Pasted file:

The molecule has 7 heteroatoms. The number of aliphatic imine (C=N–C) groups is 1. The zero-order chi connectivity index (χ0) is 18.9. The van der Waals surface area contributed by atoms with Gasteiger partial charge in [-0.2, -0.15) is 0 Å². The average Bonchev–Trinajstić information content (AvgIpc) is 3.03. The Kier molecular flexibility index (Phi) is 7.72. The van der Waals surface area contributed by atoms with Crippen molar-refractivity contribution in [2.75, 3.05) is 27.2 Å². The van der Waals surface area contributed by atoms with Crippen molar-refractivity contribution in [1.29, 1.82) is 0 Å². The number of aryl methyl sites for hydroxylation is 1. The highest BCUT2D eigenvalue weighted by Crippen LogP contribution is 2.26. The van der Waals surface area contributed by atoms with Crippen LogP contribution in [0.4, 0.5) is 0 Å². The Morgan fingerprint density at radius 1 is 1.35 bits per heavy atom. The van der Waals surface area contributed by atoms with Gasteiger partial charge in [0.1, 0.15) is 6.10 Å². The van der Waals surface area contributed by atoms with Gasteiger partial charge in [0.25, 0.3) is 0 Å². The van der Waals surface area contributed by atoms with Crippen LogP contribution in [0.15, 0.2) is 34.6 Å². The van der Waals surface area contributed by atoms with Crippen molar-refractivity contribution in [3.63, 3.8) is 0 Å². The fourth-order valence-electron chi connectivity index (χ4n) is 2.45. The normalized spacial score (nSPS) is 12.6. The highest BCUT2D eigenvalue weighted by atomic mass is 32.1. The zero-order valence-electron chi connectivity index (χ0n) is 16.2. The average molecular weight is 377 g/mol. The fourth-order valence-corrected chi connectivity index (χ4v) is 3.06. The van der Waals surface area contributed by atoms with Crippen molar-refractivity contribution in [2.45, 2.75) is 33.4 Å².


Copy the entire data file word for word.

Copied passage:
The molecule has 7 heteroatoms. The number of aliphatic imine (C=N–C) groups is 1. The zero-order chi connectivity index (χ0) is 18.9. The van der Waals surface area contributed by atoms with Gasteiger partial charge in [-0.2, -0.15) is 0 Å². The average Bonchev–Trinajstić information content (AvgIpc) is 3.03. The Kier molecular flexibility index (Phi) is 7.72. The van der Waals surface area contributed by atoms with Crippen molar-refractivity contribution in [2.75, 3.05) is 27.2 Å². The van der Waals surface area contributed by atoms with Crippen molar-refractivity contribution in [1.29, 1.82) is 0 Å². The number of aryl methyl sites for hydroxylation is 1. The highest BCUT2D eigenvalue weighted by Crippen LogP contribution is 2.26. The van der Waals surface area contributed by atoms with Crippen LogP contribution in [0.4, 0.5) is 0 Å². The Morgan fingerprint density at radius 1 is 1.35 bits per heavy atom. The van der Waals surface area contributed by atoms with Gasteiger partial charge in [0.1, 0.15) is 6.10 Å². The van der Waals surface area contributed by atoms with Gasteiger partial charge in [0.25, 0.3) is 0 Å². The van der Waals surface area contributed by atoms with Crippen LogP contribution in [0.15, 0.2) is 34.6 Å². The van der Waals surface area contributed by atoms with Crippen molar-refractivity contribution in [3.63, 3.8) is 0 Å². The fourth-order valence-electron chi connectivity index (χ4n) is 2.45. The normalized spacial score (nSPS) is 12.6. The highest BCUT2D eigenvalue weighted by atomic mass is 32.1. The zero-order valence-electron chi connectivity index (χ0n) is 16.2. The average molecular weight is 377 g/mol. The fourth-order valence-corrected chi connectivity index (χ4v) is 3.06. The van der Waals surface area contributed by atoms with Crippen molar-refractivity contribution in [2.45, 2.75) is 33.4 Å².